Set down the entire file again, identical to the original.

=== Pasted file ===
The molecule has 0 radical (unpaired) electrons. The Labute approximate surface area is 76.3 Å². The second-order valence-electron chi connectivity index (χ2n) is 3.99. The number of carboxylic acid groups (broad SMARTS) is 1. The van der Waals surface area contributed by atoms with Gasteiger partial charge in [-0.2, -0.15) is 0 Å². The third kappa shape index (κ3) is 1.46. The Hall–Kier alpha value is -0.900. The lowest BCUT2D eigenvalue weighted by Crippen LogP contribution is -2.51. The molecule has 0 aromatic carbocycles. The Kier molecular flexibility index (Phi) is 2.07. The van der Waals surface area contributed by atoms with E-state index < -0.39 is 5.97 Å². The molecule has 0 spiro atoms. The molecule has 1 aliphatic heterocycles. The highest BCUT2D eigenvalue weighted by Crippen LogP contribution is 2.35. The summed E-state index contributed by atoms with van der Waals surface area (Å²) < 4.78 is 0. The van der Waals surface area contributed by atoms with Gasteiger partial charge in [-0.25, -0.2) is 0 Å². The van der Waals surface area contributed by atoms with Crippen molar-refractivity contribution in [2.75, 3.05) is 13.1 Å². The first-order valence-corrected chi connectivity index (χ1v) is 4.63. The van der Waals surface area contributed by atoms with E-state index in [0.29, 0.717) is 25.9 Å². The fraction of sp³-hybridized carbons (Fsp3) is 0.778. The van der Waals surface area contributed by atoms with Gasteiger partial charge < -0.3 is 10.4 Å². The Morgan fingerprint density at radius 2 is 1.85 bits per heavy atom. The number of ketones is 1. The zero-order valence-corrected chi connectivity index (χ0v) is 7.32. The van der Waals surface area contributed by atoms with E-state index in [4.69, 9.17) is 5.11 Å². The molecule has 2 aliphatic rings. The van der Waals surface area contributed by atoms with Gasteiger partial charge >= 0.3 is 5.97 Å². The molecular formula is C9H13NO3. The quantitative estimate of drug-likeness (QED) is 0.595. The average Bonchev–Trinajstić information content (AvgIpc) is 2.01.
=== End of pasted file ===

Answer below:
The molecule has 0 radical (unpaired) electrons. The Labute approximate surface area is 76.3 Å². The second-order valence-electron chi connectivity index (χ2n) is 3.99. The number of carboxylic acid groups (broad SMARTS) is 1. The van der Waals surface area contributed by atoms with Gasteiger partial charge in [-0.2, -0.15) is 0 Å². The third kappa shape index (κ3) is 1.46. The Hall–Kier alpha value is -0.900. The lowest BCUT2D eigenvalue weighted by Crippen LogP contribution is -2.51. The molecule has 0 aromatic carbocycles. The Kier molecular flexibility index (Phi) is 2.07. The van der Waals surface area contributed by atoms with E-state index < -0.39 is 5.97 Å². The molecule has 0 spiro atoms. The molecule has 1 aliphatic heterocycles. The highest BCUT2D eigenvalue weighted by Crippen LogP contribution is 2.35. The summed E-state index contributed by atoms with van der Waals surface area (Å²) < 4.78 is 0. The van der Waals surface area contributed by atoms with Gasteiger partial charge in [-0.25, -0.2) is 0 Å². The van der Waals surface area contributed by atoms with Crippen molar-refractivity contribution in [2.75, 3.05) is 13.1 Å². The first-order valence-corrected chi connectivity index (χ1v) is 4.63. The van der Waals surface area contributed by atoms with E-state index in [0.29, 0.717) is 25.9 Å². The fraction of sp³-hybridized carbons (Fsp3) is 0.778. The van der Waals surface area contributed by atoms with Gasteiger partial charge < -0.3 is 10.4 Å². The Morgan fingerprint density at radius 2 is 1.85 bits per heavy atom. The number of ketones is 1. The zero-order valence-corrected chi connectivity index (χ0v) is 7.32. The van der Waals surface area contributed by atoms with E-state index in [4.69, 9.17) is 5.11 Å². The molecule has 2 aliphatic rings. The van der Waals surface area contributed by atoms with Gasteiger partial charge >= 0.3 is 5.97 Å². The molecular formula is C9H13NO3. The quantitative estimate of drug-likeness (QED) is 0.595. The average Bonchev–Trinajstić information content (AvgIpc) is 2.01.